This is interesting:
Crime laboratory reports may not be used against criminal defendants at trial unless the analysts responsible for creating them give testimony and subject themselves to cross-examination, the Supreme Court ruled Thursday in a 5-to-4 decision.
The ruling was an extension of a 2004 decision that breathed new life into the Sixth Amendment’s confrontation clause, which gives a criminal defendant the right “to be confronted with the witnesses against him.”
Four dissenting justices said that scientific evidence should be treated differently than, say, statements from witnesses to a crime. They warned that the decision would subject the nation’s criminal justice system to “a crushing burden” and that it means “guilty defendants will go free, on the most technical grounds.”***
Noting that 500 employees of the Federal Bureau of Investigation laboratory in Quantico, Va., conduct more than a million scientific tests each year, Justice Kennedy wrote, “The court’s decision means that before any of those million tests reaches a jury, at least one of the laboratory’s analysts must board a plane, find his or her way to an unfamiliar courthouse and sit there waiting to read aloud notes made months ago.”
Justice Antonin Scalia, writing for the majority, scoffed at those “back-of-the-envelope calculations.”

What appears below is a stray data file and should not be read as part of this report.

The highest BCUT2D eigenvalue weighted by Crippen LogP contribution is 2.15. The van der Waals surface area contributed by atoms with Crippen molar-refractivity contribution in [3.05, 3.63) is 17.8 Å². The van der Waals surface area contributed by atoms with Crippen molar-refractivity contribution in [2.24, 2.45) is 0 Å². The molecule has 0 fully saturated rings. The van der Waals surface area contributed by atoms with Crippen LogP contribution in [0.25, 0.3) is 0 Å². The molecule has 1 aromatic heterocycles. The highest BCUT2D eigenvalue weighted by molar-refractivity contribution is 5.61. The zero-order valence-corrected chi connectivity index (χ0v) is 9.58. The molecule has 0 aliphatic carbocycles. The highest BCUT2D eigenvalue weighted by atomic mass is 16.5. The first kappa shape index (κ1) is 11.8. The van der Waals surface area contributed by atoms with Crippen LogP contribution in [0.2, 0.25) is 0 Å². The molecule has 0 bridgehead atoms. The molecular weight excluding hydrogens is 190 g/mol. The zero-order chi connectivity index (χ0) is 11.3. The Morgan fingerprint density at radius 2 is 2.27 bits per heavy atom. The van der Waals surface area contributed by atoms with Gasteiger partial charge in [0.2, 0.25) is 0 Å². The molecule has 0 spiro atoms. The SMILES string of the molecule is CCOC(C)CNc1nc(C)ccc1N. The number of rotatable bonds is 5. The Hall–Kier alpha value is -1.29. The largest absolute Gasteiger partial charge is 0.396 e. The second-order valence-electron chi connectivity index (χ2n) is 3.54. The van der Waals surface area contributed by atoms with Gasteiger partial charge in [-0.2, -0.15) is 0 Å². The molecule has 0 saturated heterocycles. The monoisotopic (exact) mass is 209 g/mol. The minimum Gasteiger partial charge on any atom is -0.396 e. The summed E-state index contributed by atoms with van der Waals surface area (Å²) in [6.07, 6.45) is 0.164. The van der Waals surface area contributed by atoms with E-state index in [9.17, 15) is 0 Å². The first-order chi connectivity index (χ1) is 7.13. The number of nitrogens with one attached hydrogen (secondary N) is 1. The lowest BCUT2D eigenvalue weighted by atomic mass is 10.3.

In any event, he added, the court is not entitled to ignore even an unwise constitutional command for reasons of convenience.
“The confrontation clause may make the prosecution of criminals more burdensome, but that is equally true of the right to trial by jury and the privilege against self-incrimination,” Justice Scalia wrote.
“The sky will not fall after today’s decision,” he added.
But that is not how prosecutors saw it. “It’s a train wreck,” Scott Burns, the executive director of the National District Attorneys Association, said of the decision.
“To now require that criminalists in offices and labs that are already burdened and in states where budgets are already being cut back,” Mr. Burns said, “to travel to courtrooms and wait to say that cocaine is cocaine — we’re still kind of reeling from this decision.”
DA’s will just have to prioritize. Also, dissenting were Roberts and Alito. It will be interesting to see how many years it takes before Roberts fails to side with the government. A thoroughly modern Bush-era “conservative,” with total deference to the government in almost every regard. I wouldn’t be surprised to learn he has a tattoo that says “If you haven’t done anything wrong…”